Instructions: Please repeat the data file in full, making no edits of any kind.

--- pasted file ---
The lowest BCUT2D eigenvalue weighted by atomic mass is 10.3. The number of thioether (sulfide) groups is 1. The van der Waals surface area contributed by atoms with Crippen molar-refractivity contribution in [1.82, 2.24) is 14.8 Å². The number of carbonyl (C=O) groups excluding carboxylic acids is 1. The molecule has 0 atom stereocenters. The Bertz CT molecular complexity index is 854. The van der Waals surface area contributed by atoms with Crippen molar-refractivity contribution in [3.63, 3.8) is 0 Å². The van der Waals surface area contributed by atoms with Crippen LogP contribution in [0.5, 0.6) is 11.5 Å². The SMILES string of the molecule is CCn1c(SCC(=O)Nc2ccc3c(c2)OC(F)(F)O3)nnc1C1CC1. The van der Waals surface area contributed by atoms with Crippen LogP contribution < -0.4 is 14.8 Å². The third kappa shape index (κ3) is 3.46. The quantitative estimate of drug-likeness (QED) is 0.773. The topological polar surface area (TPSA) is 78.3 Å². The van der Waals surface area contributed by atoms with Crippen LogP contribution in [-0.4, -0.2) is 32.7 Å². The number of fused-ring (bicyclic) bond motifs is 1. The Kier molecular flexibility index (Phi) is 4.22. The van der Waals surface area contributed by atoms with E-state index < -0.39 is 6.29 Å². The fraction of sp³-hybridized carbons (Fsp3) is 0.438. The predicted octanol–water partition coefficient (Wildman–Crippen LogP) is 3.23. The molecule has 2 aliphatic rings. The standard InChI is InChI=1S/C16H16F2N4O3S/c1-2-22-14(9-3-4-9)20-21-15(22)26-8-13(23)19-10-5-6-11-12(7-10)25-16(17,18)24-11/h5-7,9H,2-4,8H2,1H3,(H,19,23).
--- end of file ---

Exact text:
The lowest BCUT2D eigenvalue weighted by atomic mass is 10.3. The number of thioether (sulfide) groups is 1. The van der Waals surface area contributed by atoms with Crippen molar-refractivity contribution in [1.82, 2.24) is 14.8 Å². The number of carbonyl (C=O) groups excluding carboxylic acids is 1. The molecule has 0 atom stereocenters. The Bertz CT molecular complexity index is 854. The van der Waals surface area contributed by atoms with Crippen molar-refractivity contribution in [3.63, 3.8) is 0 Å². The van der Waals surface area contributed by atoms with Crippen LogP contribution in [0.5, 0.6) is 11.5 Å². The SMILES string of the molecule is CCn1c(SCC(=O)Nc2ccc3c(c2)OC(F)(F)O3)nnc1C1CC1. The van der Waals surface area contributed by atoms with Crippen LogP contribution < -0.4 is 14.8 Å². The third kappa shape index (κ3) is 3.46. The quantitative estimate of drug-likeness (QED) is 0.773. The topological polar surface area (TPSA) is 78.3 Å². The van der Waals surface area contributed by atoms with Crippen LogP contribution in [-0.4, -0.2) is 32.7 Å². The number of fused-ring (bicyclic) bond motifs is 1. The Kier molecular flexibility index (Phi) is 4.22. The van der Waals surface area contributed by atoms with E-state index < -0.39 is 6.29 Å². The fraction of sp³-hybridized carbons (Fsp3) is 0.438. The predicted octanol–water partition coefficient (Wildman–Crippen LogP) is 3.23. The molecule has 2 aliphatic rings. The standard InChI is InChI=1S/C16H16F2N4O3S/c1-2-22-14(9-3-4-9)20-21-15(22)26-8-13(23)19-10-5-6-11-12(7-10)25-16(17,18)24-11/h5-7,9H,2-4,8H2,1H3,(H,19,23).